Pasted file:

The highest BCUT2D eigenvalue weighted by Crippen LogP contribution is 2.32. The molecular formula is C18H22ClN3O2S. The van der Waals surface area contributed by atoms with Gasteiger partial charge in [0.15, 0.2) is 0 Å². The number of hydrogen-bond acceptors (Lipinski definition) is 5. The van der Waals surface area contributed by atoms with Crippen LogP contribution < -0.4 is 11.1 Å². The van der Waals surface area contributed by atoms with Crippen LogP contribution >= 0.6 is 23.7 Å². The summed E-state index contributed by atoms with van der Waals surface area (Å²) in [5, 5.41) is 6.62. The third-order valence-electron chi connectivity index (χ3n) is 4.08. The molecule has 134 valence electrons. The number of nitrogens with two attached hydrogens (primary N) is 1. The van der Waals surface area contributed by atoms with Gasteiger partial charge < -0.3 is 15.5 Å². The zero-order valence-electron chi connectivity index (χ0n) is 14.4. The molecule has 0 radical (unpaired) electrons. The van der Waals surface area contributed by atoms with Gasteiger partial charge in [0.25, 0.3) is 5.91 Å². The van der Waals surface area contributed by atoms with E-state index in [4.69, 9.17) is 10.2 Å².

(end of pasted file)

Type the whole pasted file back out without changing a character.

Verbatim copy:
The highest BCUT2D eigenvalue weighted by Crippen LogP contribution is 2.32. The molecular formula is C18H22ClN3O2S. The van der Waals surface area contributed by atoms with Gasteiger partial charge in [0.15, 0.2) is 0 Å². The number of hydrogen-bond acceptors (Lipinski definition) is 5. The van der Waals surface area contributed by atoms with Crippen LogP contribution < -0.4 is 11.1 Å². The van der Waals surface area contributed by atoms with Crippen LogP contribution >= 0.6 is 23.7 Å². The summed E-state index contributed by atoms with van der Waals surface area (Å²) in [5, 5.41) is 6.62. The third-order valence-electron chi connectivity index (χ3n) is 4.08. The molecule has 134 valence electrons. The number of nitrogens with two attached hydrogens (primary N) is 1. The van der Waals surface area contributed by atoms with Gasteiger partial charge < -0.3 is 15.5 Å². The zero-order valence-electron chi connectivity index (χ0n) is 14.4. The molecule has 0 radical (unpaired) electrons. The van der Waals surface area contributed by atoms with Gasteiger partial charge in [0.25, 0.3) is 5.91 Å². The van der Waals surface area contributed by atoms with E-state index in [4.69, 9.17) is 10.2 Å².